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It turns out that there may be some genetic and evolutionary factors afoot when it comes to bisexuality — but naturally, there are ethical concerns about such bold statements.

As Science magazine reports, this new research looking into the genetics of bisexuality suggests more of a propensity for risk-taking and is distinct from the genes that may underly homosexual behavior. If that sentence raises alarm bells, you're not alone.

Published in the journal Science Advances, even the name of the paper itself, "Genetic variants underlying human bisexual behavior are reproductively advantageous," harkens back to the old nature-versus-nurture arguments that most people, queer or otherwise, would rather forget.

Despite the face-value implications, however, the content of the study is pretty fascinating.

Jianzhi Zhang and Siliang Song, the evolutionary geneticist duo out of the University of Michigan who coauthored the paper together, insist that their findings need not be painted with the brush of morality because, as Zhang put it, the association they found between bisexuality and risk-taking behavior "is an empirical observation."

"We hold no moral judgement on risk-taking and believe [it] has pros and cons (depending on the situation), as almost any trait," Zhang told Science. "This is partly a biological question, so we should understand it."

Zhang and Song examined data from the UK Biobank, the giant genetic database compiled with the help of 23andMe, and deviated in one key way from a groundbreaking 2019 study about the genetics of same-sex behaviors: they decoupled self-reported homosexual and bisexual behaviors, which until now had been lumped together under the "same-sex sex" umbrella.

Using some statistical and algorithmic magic, the UM team found that although the genetic variants between bisexual behavior and homosexual behavior are related, they're still distinct from one another.

What's more, the risk-taking aspect of bisexual behavior was apparent in men, but not in women — and, strangely enough, the risk-taking genetic variants also seemed to account for a higher chance of having offspring, too.

The conclusion drawn here is that bisexuality has evolutionary benefits. But as behavioral geneticist Andrea Camperio Ciani of the University of Padova in Italy pointed out to Science, it still doesn't do much to explain what evolutionary purpose, if any, same-sex behavior might carry.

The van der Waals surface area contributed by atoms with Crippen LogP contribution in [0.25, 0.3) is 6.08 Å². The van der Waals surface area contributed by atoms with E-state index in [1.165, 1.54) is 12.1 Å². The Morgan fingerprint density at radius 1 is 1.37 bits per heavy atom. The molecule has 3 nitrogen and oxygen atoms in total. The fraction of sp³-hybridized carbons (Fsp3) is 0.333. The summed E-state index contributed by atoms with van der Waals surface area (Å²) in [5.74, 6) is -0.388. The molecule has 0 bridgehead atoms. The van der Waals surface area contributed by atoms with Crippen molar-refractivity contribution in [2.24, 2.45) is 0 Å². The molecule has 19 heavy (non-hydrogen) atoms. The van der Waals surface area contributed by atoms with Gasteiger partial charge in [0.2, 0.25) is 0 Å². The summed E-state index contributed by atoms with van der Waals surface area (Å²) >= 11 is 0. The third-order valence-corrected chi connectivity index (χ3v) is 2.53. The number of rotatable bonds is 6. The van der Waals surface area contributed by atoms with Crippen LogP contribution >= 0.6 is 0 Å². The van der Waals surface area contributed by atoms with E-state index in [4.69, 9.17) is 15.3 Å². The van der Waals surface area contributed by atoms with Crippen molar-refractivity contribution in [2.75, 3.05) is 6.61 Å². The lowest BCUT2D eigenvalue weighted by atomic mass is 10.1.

"[Gay people] have been everywhere in every nation," he explained. "Always at a low frequency, but everywhere."

Beyond the murkiness on the evolutionary side of things, there's also the data itself. The paper's results are based on self-reported sexual behaviors rather than orientation or identity. And as Yale geneticist Steven Reilly cautioned Science, the UK Biobank's respondents skew older and may have been describing encounters or behaviors that took place when homosexuality was still illegal and stigma-laden.

Lastly, of course, is the stigma such research could bring about in today's world, where bisexuality is much more accepted than it was in the past but is still very misunderstood and maligned, even in queer communities.

Purdue sociogenomicist Robbee Wedow, who coauthored the 2019 study finding genetic variants associated with homosexuality, went so far as to say that the new research's focus on bisexuality and evolutionary fitness "is not only incorrect, but — I would say — dangerous."

Zhang, on his end, rejects that characterization outright.

"Many studies that were once considered dangerous propelled the progress of science, technology, and society," the researcher told Science.

More on queer procreation: Scientists Find Kids With Gay Dads Are Doing Better Than Kids With Straight Dads

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